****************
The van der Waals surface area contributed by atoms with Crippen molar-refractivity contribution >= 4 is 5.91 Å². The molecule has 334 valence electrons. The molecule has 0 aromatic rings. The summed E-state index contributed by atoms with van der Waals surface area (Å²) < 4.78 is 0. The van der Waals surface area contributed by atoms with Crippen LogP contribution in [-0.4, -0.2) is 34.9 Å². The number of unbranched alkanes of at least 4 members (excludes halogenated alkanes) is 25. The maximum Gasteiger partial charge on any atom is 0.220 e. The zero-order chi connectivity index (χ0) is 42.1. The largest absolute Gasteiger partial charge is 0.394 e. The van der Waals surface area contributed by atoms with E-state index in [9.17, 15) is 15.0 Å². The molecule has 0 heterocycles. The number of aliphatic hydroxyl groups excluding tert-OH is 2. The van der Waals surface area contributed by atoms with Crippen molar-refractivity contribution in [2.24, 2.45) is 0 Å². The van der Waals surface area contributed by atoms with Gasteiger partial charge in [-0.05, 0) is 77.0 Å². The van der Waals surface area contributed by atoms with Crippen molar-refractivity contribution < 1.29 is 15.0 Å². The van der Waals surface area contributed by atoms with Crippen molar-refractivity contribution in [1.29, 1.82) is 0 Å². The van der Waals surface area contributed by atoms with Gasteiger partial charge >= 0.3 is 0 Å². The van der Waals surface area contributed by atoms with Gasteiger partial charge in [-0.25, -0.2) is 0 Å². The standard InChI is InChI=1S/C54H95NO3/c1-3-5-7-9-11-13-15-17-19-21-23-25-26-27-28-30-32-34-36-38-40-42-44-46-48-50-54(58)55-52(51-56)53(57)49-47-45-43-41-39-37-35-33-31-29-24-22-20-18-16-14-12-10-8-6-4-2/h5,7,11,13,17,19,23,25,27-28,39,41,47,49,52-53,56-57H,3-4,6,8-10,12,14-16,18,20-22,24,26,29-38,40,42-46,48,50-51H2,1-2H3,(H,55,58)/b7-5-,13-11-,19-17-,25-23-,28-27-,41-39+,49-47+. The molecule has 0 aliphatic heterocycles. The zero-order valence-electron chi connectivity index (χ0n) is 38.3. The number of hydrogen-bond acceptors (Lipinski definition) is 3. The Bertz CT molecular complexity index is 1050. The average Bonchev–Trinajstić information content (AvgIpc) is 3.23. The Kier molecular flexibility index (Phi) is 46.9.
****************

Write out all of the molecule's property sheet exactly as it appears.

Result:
The van der Waals surface area contributed by atoms with Crippen molar-refractivity contribution >= 4 is 5.91 Å². The molecule has 334 valence electrons. The molecule has 0 aromatic rings. The summed E-state index contributed by atoms with van der Waals surface area (Å²) < 4.78 is 0. The van der Waals surface area contributed by atoms with Crippen LogP contribution in [-0.4, -0.2) is 34.9 Å². The number of unbranched alkanes of at least 4 members (excludes halogenated alkanes) is 25. The maximum Gasteiger partial charge on any atom is 0.220 e. The zero-order chi connectivity index (χ0) is 42.1. The largest absolute Gasteiger partial charge is 0.394 e. The van der Waals surface area contributed by atoms with E-state index in [9.17, 15) is 15.0 Å². The molecule has 0 heterocycles. The number of aliphatic hydroxyl groups excluding tert-OH is 2. The van der Waals surface area contributed by atoms with Crippen molar-refractivity contribution in [2.24, 2.45) is 0 Å². The van der Waals surface area contributed by atoms with Gasteiger partial charge in [-0.05, 0) is 77.0 Å². The van der Waals surface area contributed by atoms with Crippen molar-refractivity contribution < 1.29 is 15.0 Å². The van der Waals surface area contributed by atoms with Crippen molar-refractivity contribution in [1.29, 1.82) is 0 Å². The van der Waals surface area contributed by atoms with Gasteiger partial charge >= 0.3 is 0 Å². The van der Waals surface area contributed by atoms with Gasteiger partial charge in [-0.25, -0.2) is 0 Å². The standard InChI is InChI=1S/C54H95NO3/c1-3-5-7-9-11-13-15-17-19-21-23-25-26-27-28-30-32-34-36-38-40-42-44-46-48-50-54(58)55-52(51-56)53(57)49-47-45-43-41-39-37-35-33-31-29-24-22-20-18-16-14-12-10-8-6-4-2/h5,7,11,13,17,19,23,25,27-28,39,41,47,49,52-53,56-57H,3-4,6,8-10,12,14-16,18,20-22,24,26,29-38,40,42-46,48,50-51H2,1-2H3,(H,55,58)/b7-5-,13-11-,19-17-,25-23-,28-27-,41-39+,49-47+. The molecule has 0 aliphatic heterocycles. The zero-order valence-electron chi connectivity index (χ0n) is 38.3. The number of hydrogen-bond acceptors (Lipinski definition) is 3. The Bertz CT molecular complexity index is 1050. The average Bonchev–Trinajstić information content (AvgIpc) is 3.23. The Kier molecular flexibility index (Phi) is 46.9.